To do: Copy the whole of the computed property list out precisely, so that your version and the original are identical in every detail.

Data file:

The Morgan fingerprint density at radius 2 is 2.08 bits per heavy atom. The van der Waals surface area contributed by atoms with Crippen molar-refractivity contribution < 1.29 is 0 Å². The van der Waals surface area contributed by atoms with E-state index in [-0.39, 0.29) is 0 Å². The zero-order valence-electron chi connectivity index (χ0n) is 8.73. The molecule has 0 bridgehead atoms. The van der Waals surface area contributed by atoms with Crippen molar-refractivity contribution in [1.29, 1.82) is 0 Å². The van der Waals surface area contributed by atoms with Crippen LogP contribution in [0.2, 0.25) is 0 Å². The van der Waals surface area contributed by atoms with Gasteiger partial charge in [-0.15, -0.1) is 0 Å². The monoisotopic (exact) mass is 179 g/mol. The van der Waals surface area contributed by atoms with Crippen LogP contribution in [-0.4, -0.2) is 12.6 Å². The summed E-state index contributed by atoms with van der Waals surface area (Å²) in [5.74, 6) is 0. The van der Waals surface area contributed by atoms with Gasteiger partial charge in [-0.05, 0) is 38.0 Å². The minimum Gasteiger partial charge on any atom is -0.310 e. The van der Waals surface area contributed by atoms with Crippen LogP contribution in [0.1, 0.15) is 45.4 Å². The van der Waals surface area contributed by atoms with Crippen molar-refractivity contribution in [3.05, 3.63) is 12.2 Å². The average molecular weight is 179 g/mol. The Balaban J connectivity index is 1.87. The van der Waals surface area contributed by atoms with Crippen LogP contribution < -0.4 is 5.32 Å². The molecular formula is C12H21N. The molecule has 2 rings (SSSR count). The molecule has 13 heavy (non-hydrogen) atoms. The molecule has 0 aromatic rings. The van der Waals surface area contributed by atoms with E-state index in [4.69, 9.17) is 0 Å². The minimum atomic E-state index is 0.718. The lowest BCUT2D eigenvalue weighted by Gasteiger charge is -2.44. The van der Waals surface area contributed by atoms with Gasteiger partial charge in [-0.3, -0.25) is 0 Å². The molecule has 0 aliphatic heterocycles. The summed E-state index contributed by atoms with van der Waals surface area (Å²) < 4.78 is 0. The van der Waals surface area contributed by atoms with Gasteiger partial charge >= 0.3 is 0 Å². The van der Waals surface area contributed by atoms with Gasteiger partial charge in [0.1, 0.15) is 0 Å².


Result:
The Morgan fingerprint density at radius 2 is 2.08 bits per heavy atom. The van der Waals surface area contributed by atoms with Crippen molar-refractivity contribution < 1.29 is 0 Å². The van der Waals surface area contributed by atoms with E-state index in [-0.39, 0.29) is 0 Å². The zero-order valence-electron chi connectivity index (χ0n) is 8.73. The molecule has 0 bridgehead atoms. The van der Waals surface area contributed by atoms with Crippen molar-refractivity contribution in [1.29, 1.82) is 0 Å². The van der Waals surface area contributed by atoms with Crippen LogP contribution in [0.2, 0.25) is 0 Å². The van der Waals surface area contributed by atoms with Gasteiger partial charge in [-0.15, -0.1) is 0 Å². The monoisotopic (exact) mass is 179 g/mol. The van der Waals surface area contributed by atoms with Crippen LogP contribution in [-0.4, -0.2) is 12.6 Å². The summed E-state index contributed by atoms with van der Waals surface area (Å²) in [5.74, 6) is 0. The van der Waals surface area contributed by atoms with Gasteiger partial charge in [-0.05, 0) is 38.0 Å². The minimum Gasteiger partial charge on any atom is -0.310 e. The van der Waals surface area contributed by atoms with Crippen LogP contribution in [0.1, 0.15) is 45.4 Å². The van der Waals surface area contributed by atoms with Crippen molar-refractivity contribution in [3.05, 3.63) is 12.2 Å². The average molecular weight is 179 g/mol. The Balaban J connectivity index is 1.87. The van der Waals surface area contributed by atoms with Crippen LogP contribution < -0.4 is 5.32 Å². The molecular formula is C12H21N. The molecule has 2 rings (SSSR count). The molecule has 13 heavy (non-hydrogen) atoms. The molecule has 0 aromatic rings. The van der Waals surface area contributed by atoms with E-state index in [4.69, 9.17) is 0 Å². The minimum atomic E-state index is 0.718. The lowest BCUT2D eigenvalue weighted by Gasteiger charge is -2.44. The van der Waals surface area contributed by atoms with Gasteiger partial charge in [-0.3, -0.25) is 0 Å². The molecule has 0 aliphatic heterocycles. The summed E-state index contributed by atoms with van der Waals surface area (Å²) < 4.78 is 0. The van der Waals surface area contributed by atoms with Gasteiger partial charge >= 0.3 is 0 Å². The van der Waals surface area contributed by atoms with Gasteiger partial charge in [0.1, 0.15) is 0 Å².